Tuesday, 31 January 2012

A most attractive Lim Keng Fatt cover with Jesselton R3

Something to lift the gloom that usually follows the recent winter festivities. I was initially hesitant to acquire this cover due to the suspicious looking double ring Jesselton postmark. But the rest of the cover seemed authentic enough and the price was very reasonable. I realised its value following the advice of a friend who is a fountain of knowledge in matters NB.
Firstly, we have 20c in 1909 stamps arranged in an attractive fashion franked by Jesselton D3 postmarks. This handstamp was in use between 1907 and 1914. Somehow it was used late in 21 NOV 1919 on this envelope. By this time, the handstamp has become worn and distorted with the letters of the town indiscernible. As a result, the postal clerk had to apply it with force and that created the double ring effect.
There are transit markings for Singapore 10am 28 NO 1919 and London 3 JA 1920. The latter is a registered mark in red.
The most eye catching is the red cachet at the centre of the envelope for Lim Keng Fatt of  7 Bond Street, Jesselton. Bond Street was later renamed Gaya Street during the post war rebuilding of the 1950s. Lim Keng Fatt was part of the anti Japanese resistance in WWll.

The front of the cover looks very plain. There is a red registered cachet. The registered mark is very faint but it has been pointed out to me that this is probably the Jesselton registered mark R3. Amazingly, this could be the second copy of this marking to be recorded. Proud gave only one sighting with the date of 27.5.19 in his book. It is ironic that the most valuable part of this cover is also its least attractive.
There is a very faint R within an oval with the number 1578 which is possibly an arrival registration mark of Sweden.
This is a philatelic item bearing the correct rate of 10c for foreign mail plus 10c for registration. Mr Thor Edward Quintinus Allard was a well known stamp collector in Linkoping between 1920 and 1960s. This is according to the dealer that I bought the cover from.  He collected widely and specialised in air mail covers. This was an item from his estate.
I really want to know more about Lim Keng Fatt if readers have any information. His name has been seen on philateic postcards and covers. Bond Street was the business district of prewar Jesselton. My guess is he was a middle man who benefited from having a knowledge of both Chinese and English. The philatelic covers were probably just a small side line.
Update I have taken measurements of the registered mark. It measures 46mm by 18.5mm as against Proud's R3 of 45mm by 18.5mm, very different from R2 or R4. The postmarks could be D6 or D8. I can not see even the faintest trace of BNB or Jesselton on all 4 postmarks. That does not matter.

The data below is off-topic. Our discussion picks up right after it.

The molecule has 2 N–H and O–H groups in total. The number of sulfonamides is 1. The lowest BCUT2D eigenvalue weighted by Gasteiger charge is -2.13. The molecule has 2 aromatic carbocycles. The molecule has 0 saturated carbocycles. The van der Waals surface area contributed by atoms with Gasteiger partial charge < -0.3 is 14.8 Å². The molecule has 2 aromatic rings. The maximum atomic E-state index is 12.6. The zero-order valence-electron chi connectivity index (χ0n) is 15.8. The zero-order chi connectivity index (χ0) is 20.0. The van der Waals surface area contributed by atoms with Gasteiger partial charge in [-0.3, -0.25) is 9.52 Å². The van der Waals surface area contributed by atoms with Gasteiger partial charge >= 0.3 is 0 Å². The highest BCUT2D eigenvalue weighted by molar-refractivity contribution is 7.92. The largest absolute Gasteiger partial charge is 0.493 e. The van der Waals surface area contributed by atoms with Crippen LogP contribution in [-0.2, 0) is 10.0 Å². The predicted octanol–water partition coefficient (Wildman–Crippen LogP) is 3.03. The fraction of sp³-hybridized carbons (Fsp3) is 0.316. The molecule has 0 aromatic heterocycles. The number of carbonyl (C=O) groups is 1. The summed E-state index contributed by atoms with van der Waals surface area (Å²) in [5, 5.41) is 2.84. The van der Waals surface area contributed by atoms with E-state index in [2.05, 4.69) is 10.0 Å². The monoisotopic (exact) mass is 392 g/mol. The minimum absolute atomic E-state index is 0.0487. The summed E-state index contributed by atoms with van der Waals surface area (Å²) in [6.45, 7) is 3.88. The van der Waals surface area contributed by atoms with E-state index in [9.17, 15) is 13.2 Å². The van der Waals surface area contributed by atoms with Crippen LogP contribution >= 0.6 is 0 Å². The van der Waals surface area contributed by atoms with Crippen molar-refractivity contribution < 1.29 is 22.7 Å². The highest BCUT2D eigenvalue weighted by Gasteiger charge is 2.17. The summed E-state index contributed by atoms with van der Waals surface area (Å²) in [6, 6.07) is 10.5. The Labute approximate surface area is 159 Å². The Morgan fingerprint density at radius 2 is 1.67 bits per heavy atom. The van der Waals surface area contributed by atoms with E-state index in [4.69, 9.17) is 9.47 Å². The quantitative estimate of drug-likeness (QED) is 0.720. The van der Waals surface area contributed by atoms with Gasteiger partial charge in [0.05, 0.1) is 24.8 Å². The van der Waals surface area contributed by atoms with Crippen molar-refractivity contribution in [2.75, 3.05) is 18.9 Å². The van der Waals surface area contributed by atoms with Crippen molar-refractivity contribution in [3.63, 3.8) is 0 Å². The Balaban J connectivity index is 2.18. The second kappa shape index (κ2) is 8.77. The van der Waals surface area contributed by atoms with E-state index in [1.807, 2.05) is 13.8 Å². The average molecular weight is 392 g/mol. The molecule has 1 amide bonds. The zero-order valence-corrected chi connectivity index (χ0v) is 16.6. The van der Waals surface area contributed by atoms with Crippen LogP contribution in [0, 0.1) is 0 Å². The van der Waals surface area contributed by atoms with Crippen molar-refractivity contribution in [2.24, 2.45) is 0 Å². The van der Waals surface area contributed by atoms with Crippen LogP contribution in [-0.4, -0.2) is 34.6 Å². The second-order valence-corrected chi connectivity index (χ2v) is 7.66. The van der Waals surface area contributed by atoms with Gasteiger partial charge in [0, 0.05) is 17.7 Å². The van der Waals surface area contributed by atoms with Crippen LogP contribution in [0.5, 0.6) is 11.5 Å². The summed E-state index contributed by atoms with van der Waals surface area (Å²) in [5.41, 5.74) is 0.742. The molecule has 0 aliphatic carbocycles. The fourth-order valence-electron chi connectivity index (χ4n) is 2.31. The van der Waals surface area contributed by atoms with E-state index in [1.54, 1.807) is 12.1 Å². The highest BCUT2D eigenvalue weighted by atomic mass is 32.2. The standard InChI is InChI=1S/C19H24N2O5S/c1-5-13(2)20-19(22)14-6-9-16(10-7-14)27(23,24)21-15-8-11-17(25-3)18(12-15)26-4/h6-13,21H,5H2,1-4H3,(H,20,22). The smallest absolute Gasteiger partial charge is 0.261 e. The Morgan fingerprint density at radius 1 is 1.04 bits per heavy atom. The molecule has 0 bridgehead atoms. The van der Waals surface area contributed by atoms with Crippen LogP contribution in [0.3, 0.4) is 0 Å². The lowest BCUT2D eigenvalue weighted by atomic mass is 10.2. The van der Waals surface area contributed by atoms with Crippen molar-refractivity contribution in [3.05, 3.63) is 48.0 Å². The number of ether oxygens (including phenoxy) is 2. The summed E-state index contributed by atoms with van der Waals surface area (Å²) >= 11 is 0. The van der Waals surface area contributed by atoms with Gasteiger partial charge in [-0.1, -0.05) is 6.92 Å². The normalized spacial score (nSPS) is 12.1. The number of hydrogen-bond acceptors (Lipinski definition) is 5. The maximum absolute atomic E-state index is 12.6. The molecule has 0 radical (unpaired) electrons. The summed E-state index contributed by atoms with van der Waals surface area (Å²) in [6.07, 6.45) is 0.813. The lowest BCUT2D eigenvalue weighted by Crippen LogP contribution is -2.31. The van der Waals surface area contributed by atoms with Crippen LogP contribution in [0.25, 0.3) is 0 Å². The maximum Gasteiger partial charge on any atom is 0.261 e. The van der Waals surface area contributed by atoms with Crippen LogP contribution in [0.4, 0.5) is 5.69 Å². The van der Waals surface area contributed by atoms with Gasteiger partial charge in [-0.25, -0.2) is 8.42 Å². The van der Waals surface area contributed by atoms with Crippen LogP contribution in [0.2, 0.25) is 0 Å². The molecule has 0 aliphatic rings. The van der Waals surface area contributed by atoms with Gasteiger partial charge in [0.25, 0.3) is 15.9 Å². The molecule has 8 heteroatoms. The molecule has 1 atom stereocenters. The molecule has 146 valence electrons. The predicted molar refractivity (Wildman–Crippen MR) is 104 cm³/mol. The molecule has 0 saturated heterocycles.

R3 may not be so uncommon after all. There are 3 Oswald Marsh covers available to be bought, with similar looking registered marks.

Bond Street 1900s

Bond Street 1914

Bond Street 1930 

view from Bond Street

 present day Gaya street

Sunday market

Friday, 27 January 2012


Progressive proofs 1939 $5 with full gum.

Proofs of the 1939 issue with um full gum. These are pre-prints which were used for colour and quality evaluation before full production. Other similar items for each issue of stamps could include essays, printers' samples including composite sheets, sample cards, presentation sheets, die proofs, progressive proofs, completed proofs (as above) etc etc. It gets very involved both in time and costs. Thankfully, not all issues would present the same challenges.

  1931 $5 imperforate frame proof on ungummed paper with security hole. 

Sunday, 22 January 2012

miniature sheet

This miniature sheet of 9 on paper without gum is based on the 8c Dhow of the 1894 issue. It was also printed in another 2 bicolour combination but I am not sure whether they are also in sheets of 9. I find this one has particularly attractive colours. They were used as trade samples by Waterloo & sons Ltd and has a security punch hole. They were not specimen stamps in the sense of being sent to countries belonging to the Universal Postal Union as they were not postage stamps.
It is difficult to know how rare they are. My guess is that they are tightly held by being quite desirable especially in NB and thematic collections alike.  

Saturday, 21 January 2012

fake japanese occupation Showa overprints

I knowingly bought these fake overprints in order to study them. The mint 6c orange and 5c red are authentic and are there for comparison. The immediate giveaway are the japanese postmarks which can also be seen on the not overprinted 10c stamp.
These fake overprints were very well executed. I do not think they are hand painted as they are too consistent. I think they used a laser printer. There is an obvious difference in the thickness of the strokes. The second character is very different especially the top part. Looking closely, there is also a stray dot a small distance from the upstroke of the third character. There is definitely a lack of indentation at the back.

Tuesday, 17 January 2012

some more fiscals

Mansfield Bogaardt & Co. type 2. The handstamp had been applied twice. This was a shipping company which used Sandakan as a port of call.
Found this interesting information in "Engines of Empire: Steamshipping" : Th.C. Bogaardt was an enterprising Dutchman who became partner in Mansfield & Co in 1872. An Office was established in Sandakan in 1891. He managed the company from 1883 to 1894 and participated in the "pilgrim" and "coolee" trade.